Being baptized is often considered being 'born again'. While it is common to baptize children in some denominations and churches, other churches baptize those who are older. This is often practiced as unlike a child, an adult will understand the significance of what a baptism means, and will have it performed of their own free will. Yet other denominations feel being baptized later in life is different than as a child when you still are innocent, and as such is different than being 'born again'.

While the general meaning of the term is to describe someone who has given themselves up to the Lord, it also has another meaning attached to it in society. A 'born again' Christian is often a term given to someone who converted from another way of life, often counter to God's teachings (but not always). While like everyone else they accept God in their heart, the transformation of the soul is so apparent, they can quite literally seem 'born again'.

In yet other denominations and churches, it is believed we can not be born again of our own power, but rather only through the direct power of God.

Where does the term "born again" come from?

One instance can be found in John 3:3 KJV.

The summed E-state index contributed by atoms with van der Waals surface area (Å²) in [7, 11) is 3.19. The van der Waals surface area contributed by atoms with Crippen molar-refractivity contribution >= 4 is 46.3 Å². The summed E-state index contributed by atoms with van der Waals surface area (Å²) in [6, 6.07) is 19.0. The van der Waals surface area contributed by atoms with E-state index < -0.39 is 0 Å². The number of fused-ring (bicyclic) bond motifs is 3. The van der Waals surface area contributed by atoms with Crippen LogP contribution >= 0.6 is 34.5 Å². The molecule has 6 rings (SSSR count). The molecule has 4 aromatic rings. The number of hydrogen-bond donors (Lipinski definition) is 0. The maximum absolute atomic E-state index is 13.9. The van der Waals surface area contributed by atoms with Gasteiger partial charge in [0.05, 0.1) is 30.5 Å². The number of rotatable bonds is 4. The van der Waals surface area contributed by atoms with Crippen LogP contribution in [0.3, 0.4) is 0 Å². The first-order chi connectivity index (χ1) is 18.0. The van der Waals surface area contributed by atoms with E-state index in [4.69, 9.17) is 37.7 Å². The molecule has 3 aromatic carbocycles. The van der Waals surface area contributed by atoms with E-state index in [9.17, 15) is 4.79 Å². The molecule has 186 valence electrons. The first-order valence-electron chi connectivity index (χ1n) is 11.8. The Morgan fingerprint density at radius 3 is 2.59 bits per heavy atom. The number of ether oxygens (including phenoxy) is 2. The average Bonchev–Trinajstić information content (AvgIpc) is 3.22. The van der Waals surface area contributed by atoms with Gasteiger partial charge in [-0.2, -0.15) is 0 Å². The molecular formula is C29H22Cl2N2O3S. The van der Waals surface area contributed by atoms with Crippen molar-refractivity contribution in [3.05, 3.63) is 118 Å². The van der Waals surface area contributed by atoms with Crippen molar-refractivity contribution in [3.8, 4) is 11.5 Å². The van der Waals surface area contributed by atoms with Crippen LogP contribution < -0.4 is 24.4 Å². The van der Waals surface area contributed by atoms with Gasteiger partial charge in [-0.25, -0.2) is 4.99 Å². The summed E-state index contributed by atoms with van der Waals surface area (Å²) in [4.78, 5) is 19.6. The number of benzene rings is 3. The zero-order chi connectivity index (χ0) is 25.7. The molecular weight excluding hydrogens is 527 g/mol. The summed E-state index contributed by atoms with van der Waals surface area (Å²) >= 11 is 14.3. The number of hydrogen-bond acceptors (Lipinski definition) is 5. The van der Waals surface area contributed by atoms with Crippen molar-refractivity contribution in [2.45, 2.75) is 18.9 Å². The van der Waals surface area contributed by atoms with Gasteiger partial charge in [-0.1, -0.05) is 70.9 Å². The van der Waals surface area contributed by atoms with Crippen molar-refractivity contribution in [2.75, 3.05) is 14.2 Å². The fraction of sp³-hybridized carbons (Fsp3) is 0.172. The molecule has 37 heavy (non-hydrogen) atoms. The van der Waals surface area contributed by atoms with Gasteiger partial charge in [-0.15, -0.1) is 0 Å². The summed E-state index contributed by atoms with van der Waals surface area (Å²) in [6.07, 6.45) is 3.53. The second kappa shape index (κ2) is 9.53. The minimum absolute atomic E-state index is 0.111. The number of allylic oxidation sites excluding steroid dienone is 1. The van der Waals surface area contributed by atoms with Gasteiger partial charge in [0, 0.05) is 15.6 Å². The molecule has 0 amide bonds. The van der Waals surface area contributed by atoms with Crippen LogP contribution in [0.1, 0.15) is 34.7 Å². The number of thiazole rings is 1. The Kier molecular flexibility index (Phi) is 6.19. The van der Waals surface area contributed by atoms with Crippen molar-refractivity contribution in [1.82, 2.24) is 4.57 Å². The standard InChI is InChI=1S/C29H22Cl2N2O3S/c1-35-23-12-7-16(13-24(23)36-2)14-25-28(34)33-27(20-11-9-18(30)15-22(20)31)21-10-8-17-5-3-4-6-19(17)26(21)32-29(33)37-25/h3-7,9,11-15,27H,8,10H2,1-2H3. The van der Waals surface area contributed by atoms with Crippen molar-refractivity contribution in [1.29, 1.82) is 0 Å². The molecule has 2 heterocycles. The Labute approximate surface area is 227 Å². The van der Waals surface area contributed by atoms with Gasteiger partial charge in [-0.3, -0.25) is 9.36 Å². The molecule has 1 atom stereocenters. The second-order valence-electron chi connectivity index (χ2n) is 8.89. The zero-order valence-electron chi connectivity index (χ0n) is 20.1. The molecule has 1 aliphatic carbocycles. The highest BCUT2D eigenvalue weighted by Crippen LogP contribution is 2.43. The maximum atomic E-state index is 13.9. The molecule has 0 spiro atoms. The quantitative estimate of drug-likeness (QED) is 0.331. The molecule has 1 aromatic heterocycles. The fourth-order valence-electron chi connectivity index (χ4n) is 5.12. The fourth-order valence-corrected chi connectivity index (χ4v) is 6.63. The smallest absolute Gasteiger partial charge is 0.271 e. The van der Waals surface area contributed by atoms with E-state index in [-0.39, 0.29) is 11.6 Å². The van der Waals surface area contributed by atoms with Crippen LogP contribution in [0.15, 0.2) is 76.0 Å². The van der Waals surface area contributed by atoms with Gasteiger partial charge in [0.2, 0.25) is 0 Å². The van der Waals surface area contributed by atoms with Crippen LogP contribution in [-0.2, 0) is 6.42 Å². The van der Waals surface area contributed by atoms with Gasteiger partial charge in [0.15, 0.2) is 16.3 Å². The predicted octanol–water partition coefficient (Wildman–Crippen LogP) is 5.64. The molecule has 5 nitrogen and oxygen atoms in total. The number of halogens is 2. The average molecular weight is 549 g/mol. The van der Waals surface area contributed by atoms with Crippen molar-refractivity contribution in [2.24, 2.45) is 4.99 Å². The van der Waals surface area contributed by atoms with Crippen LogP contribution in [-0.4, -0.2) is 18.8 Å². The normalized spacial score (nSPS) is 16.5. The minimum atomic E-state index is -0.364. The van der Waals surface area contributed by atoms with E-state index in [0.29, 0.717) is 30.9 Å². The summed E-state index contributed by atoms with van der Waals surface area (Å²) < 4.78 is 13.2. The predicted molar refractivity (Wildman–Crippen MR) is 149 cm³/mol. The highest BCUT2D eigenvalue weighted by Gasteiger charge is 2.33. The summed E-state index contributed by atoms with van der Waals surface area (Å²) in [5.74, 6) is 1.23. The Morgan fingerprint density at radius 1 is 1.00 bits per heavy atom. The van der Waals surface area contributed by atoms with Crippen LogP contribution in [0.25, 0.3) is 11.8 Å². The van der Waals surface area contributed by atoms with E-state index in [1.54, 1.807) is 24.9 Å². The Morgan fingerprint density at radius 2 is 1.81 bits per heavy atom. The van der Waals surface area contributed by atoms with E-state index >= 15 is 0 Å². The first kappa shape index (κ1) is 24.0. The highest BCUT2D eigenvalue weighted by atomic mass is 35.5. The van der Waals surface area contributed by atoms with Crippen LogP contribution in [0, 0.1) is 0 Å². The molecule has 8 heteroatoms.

...Verily, verily, I say unto thee, Except a man be born again, he cannot see the kingdom of God.

And again shortly after in John 3:7 KJV:

Marvel not that I said unto thee, Ye must be born again.

In this chapter Jesus converses with Nicodemus, a Pharisee, who says Jesus must be sent by God, as only then could he perform such miracles. While Nicodemus is confused by Jesus saying one must be born again as a physical birth, He says that while one is of flesh, to enter into the kingdom of God, one must be born again of the spirit.


Another instance of this term is found in 1 Peter 1:23 KJV:

Being born again, not of corruptible seed, but of incorruptible, by the word of God, which liveth and abideth for ever.

This chapter speaks of how Jesus died for us, and consequently was rose again that our ...faith and hope might be in God. ~ 1 Peter 1:21 KJV. This verse then states that through Jesus' death and resurrection, our hearts should be pure, and be be incorruptible by the word of God.

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"A 'born again' Christian is someone who has come to believe in Jesus as their lord and savior in their heart." That's a really simplistic way of summing up a complex issue. –  DJClayworth Jun 30 '12 at 14:59

The rebirthing isn't a physical rebirth. One of Jesus' followers asked him "how can one return from the womb from whence man came and be reborn?" Jesus responded by saying "This rebirthing is not a physical rebirthing, it is a spiritual rebirth" I don't have my bible with me so I'm sure that isn't word for word, but the meaning is parallel. I know it is in John if you are interested. "Born again" is pretty literal, when someone is a born again Christian, that means they have accepted jesus as their savior and they have let him into their heart. This is a spiritual rebirth, thus the name: born again.

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Here is a evangelical view from the Protestant tradition.

The concept of 'birth' means something that happens to you, not as a result of your own work, effort or commitment. The doctrine of new birth pertains to the new life one has the moment they believe the gospel.